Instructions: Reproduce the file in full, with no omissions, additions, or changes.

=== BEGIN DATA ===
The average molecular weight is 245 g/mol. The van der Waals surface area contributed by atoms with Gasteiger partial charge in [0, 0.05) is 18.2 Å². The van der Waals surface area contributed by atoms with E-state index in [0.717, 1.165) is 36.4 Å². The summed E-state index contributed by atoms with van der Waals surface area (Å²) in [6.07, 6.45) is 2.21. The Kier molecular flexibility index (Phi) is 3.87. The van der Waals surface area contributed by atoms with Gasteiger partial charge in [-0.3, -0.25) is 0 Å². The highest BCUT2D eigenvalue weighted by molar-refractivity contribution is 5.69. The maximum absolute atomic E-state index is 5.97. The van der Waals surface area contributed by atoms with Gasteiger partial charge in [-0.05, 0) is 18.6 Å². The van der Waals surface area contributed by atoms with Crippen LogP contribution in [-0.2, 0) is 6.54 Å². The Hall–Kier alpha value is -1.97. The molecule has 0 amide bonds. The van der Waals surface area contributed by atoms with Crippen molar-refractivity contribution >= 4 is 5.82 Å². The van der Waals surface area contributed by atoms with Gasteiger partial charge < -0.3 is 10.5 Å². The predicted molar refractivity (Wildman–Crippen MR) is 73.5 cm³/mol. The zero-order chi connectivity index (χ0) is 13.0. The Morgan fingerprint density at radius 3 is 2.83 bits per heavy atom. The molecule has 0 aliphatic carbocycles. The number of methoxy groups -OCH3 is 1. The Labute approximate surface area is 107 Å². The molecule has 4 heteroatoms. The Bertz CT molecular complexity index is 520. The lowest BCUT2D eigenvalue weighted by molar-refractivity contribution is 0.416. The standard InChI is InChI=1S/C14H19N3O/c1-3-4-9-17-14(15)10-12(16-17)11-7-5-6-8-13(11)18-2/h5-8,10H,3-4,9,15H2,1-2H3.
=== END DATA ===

The average molecular weight is 245 g/mol. The van der Waals surface area contributed by atoms with Gasteiger partial charge in [0, 0.05) is 18.2 Å². The van der Waals surface area contributed by atoms with E-state index in [0.717, 1.165) is 36.4 Å². The summed E-state index contributed by atoms with van der Waals surface area (Å²) in [6.07, 6.45) is 2.21. The Kier molecular flexibility index (Phi) is 3.87. The van der Waals surface area contributed by atoms with Gasteiger partial charge in [-0.3, -0.25) is 0 Å². The highest BCUT2D eigenvalue weighted by molar-refractivity contribution is 5.69. The maximum absolute atomic E-state index is 5.97. The van der Waals surface area contributed by atoms with Gasteiger partial charge in [-0.05, 0) is 18.6 Å². The van der Waals surface area contributed by atoms with Crippen LogP contribution in [-0.2, 0) is 6.54 Å². The Hall–Kier alpha value is -1.97. The molecule has 0 amide bonds. The van der Waals surface area contributed by atoms with Crippen molar-refractivity contribution >= 4 is 5.82 Å². The van der Waals surface area contributed by atoms with Gasteiger partial charge < -0.3 is 10.5 Å². The predicted molar refractivity (Wildman–Crippen MR) is 73.5 cm³/mol. The zero-order chi connectivity index (χ0) is 13.0. The Morgan fingerprint density at radius 3 is 2.83 bits per heavy atom. The molecule has 0 aliphatic carbocycles. The number of methoxy groups -OCH3 is 1. The Labute approximate surface area is 107 Å². The molecule has 4 heteroatoms. The Bertz CT molecular complexity index is 520. The lowest BCUT2D eigenvalue weighted by molar-refractivity contribution is 0.416. The standard InChI is InChI=1S/C14H19N3O/c1-3-4-9-17-14(15)10-12(16-17)11-7-5-6-8-13(11)18-2/h5-8,10H,3-4,9,15H2,1-2H3.